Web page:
thisguy is new, HI.

Discussion in 'Embedded Systems and Microcontrollers' started by thisguy1, Aug 18, 2016.

  1. thisguy1

    Thread Starter New Member

    Aug 18, 2016
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    Hello, new here, eager to listen and to learn. Thinking I want to try and teach myself programming one of these days when im able to afford a programmer. I figure arduino might be right for a beginner, what do you think about that?
    I'm glad to be here and hope to learn a lot from you all. Have a great day!
     
  2. hp1729

    Well-Known Member

    Nov 23, 2015
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    Smaller systems are cheaper and easier to start on. BASIC is pretty easy. The BASIC Stamp is a cheap start. Arduino is pretty good also.
    A computer with a USB is all you need. Be careful and don't buy stuff for older serial or parallel ports.
     
  3. thisguy1

    Thread Starter New Member

    Aug 18, 2016
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    1
    BASIC is a writer like arduino where you load on the PIC and upload the code?
     
  4. thisguy1

    Thread Starter New Member

    Aug 18, 2016
    11
    1
    Is that where you would start as a beginner?
     
  5. hp1729

    Well-Known Member

    Nov 23, 2015
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    Simply put, yes, that's about right.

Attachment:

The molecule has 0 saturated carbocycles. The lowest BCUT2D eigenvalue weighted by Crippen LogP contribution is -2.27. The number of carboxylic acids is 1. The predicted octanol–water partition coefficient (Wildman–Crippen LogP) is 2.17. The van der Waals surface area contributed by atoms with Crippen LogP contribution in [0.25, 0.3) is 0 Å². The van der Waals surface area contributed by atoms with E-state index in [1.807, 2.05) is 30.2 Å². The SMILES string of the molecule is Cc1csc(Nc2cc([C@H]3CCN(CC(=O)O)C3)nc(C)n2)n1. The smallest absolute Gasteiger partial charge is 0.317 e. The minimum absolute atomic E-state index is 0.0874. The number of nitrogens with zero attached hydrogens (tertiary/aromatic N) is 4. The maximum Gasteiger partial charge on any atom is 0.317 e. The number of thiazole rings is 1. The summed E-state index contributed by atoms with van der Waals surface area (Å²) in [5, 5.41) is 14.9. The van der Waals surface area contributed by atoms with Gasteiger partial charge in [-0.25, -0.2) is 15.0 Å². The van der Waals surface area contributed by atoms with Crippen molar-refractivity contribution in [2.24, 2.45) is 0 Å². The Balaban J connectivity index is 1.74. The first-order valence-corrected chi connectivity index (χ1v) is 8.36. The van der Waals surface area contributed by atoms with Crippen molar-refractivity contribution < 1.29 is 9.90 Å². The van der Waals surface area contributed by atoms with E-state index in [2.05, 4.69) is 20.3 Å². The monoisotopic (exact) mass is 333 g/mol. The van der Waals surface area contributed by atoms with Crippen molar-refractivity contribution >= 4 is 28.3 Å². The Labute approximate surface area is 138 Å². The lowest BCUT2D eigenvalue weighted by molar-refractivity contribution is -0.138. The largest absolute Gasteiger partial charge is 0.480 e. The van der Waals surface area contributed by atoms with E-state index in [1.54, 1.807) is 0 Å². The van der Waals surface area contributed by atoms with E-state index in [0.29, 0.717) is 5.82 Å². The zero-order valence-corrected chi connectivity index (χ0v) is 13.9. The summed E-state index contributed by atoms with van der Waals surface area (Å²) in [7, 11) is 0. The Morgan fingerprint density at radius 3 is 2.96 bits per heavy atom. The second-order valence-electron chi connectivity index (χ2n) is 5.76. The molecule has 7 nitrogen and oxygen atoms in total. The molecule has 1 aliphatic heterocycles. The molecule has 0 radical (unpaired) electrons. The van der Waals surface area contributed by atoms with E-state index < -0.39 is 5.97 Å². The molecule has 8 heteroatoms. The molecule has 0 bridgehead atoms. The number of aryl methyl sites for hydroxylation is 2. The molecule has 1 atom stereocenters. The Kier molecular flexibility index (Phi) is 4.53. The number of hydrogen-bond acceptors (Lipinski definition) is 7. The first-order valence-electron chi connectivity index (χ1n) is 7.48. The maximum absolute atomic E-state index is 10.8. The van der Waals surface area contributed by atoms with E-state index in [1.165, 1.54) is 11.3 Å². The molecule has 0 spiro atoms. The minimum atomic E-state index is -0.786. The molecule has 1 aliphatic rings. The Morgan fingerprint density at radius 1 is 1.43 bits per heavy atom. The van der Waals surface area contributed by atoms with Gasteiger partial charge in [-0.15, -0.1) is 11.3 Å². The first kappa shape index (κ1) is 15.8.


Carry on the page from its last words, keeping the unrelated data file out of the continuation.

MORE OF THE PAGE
6. hp1729

    Well-Known Member

    Nov 23, 2015
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    I haven't been a beginner for about 40 years. :)
    Classes in school are good. But for self study these are good starting places. There are many types out there. Spend some time gathering information on them.
     
  7. djsfantasi

    AAC Fanatic!

    Apr 11, 2010
    2,809
    834
    Depends on your goal and experience. Are you experienced in electronics? Programming? Then a PIC might be the best choice.

    An Arduino is a good choice if you want the little details already solved for you and want a simple method of uploading your programs.

    You could get an Arduino programmed with an LED blink program in 15 minutes. But you trade the ease of starting for later restrictions when you include the microprocessor in a project. It is programmed in C, whose syntax is more difficult than BASIC, but I learned by example.

    I know. I created a prototype animatronic controller with custom programming language with an Arduino. But mass production is less than satisfactory because of the way the Arduino interfaces with the rest of the world. (Headers, plugs, screw terminals.... would like a solderable PCB with connection appropriate plugs and jacks)

    Some advocate starting with an Arduino and moving on. Could be a good strategy. I am on that road now. I would comment on a PIC solution, but I have no experience.

    So where do you think your abilities and requirements are?
     
  8. MaxHeadRoom

    Expert

    Jul 18, 2013
    10,548
    2,373